There have been numerous ‘reagentless’ electrochemical sensors based on the folding of aptamers. However, few have been able to accommodate the detection of environmentally relevant small-molecules as well as clinically relevant proteins and oligonucleotides. Preliminary work has shown free diffusing FAD to be easily detected via cyclic voltammetry with detectable concentrations as low as 10-11M. These results will provide a sensitive method to detect the target bound release of FAD and thus produce a measureable response from the proposed system.  The major outcomes of this project are expected to be the generation of novel detection strategies, which will directly marry aptamer-based target recognition with the release of a measurable redox tag. These outcomes will have a positive impact by advancing the field of electrochemical sensor research and provide a unique perspective on biomolecule based sensor fabrication and signal output.

 

1.         Bissonnette, L.; Bergeron, M. G., Diagnosing infections--current and anticipated technologies for point-of-care diagnostics and home-based testing. Clinical Microbiology and Infection 2010, 16, 1044-1053.
2.         Huckle, D., Point-of-care diagnostics: an advancing sector with nontechnical issues. Expert Review of Molecular Diagnostics 2008, 8, 679-688.
3.         Freeman, R.; Sharon, E.; Tel-Vered, R.; Willner, I., Supramolecular cocaine-aptamer complexes activate biocatalytic cascades. J. Am. Chem. Soc. 2009, 131, 5028-5029.
4.         Bogomolova, A.; Aldissi, M., Real-time aptamer quantum dot fluorescent flow sensor. Biosens Bioelectron 2011, 26, 4099-4103.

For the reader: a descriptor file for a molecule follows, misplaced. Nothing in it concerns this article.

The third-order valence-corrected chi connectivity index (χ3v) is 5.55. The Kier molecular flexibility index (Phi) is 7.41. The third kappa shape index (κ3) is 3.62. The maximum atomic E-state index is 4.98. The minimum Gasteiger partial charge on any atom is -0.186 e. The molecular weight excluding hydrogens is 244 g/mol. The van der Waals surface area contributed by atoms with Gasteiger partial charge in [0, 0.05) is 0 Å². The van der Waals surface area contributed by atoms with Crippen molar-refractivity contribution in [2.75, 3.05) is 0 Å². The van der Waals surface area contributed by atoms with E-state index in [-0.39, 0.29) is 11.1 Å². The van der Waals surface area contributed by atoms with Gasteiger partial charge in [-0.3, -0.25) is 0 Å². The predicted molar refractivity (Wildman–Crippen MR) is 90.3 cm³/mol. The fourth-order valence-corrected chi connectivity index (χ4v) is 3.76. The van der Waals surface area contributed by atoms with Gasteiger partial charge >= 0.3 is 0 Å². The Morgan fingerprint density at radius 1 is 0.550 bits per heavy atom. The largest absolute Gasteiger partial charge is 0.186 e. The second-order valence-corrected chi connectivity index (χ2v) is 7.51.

5.         Li, B.; Ellington, A. D.; Chen, X., Rational, modular adaptation of enzyme-free DNA circuits to multiple detection methods. Nucleic Acids Res. 2011, 39, e110.
6.         Sitaula, S.; Branch, S. D.; Ali, M. F., GOx signaling triggered by aptamer-based ATP detection. Chem. Commun. 2012, 48, 9284-9286.
7.         Blake, D. A.; McLean, N. V., A colorimetric assay for the measurement of D-Glucose consumption by cultured cells. Anal Biochem 1989, 177, 156-160.
8.         Volinina, s.; Calin, G. A.; Liu, C.-G.; Ambs, S.; Cimmino, A.; Petrocca, F.; Visone, R.; Iorio, M.; Roldo, C.; Ferracin, M.; Prueitt, R. L.; Yanaihara, N.; Lanza, G.; Scarpa, A.; Vecchione, A.; Negrini, M.; Harris, C. C.; Croce, C. M., A microRNA expression signature of human solid tumors defines cancer gene targets. Proc. Natl. Acad. Sci. USA 2006, 103, 2257-2261.

 

 

 
Campus Map        Directory         Contact Us         EMERGENCY PREPAREDNESS    © Xavier University of Louisiana. All rights reserved.
(504) 486-7411
EST 1925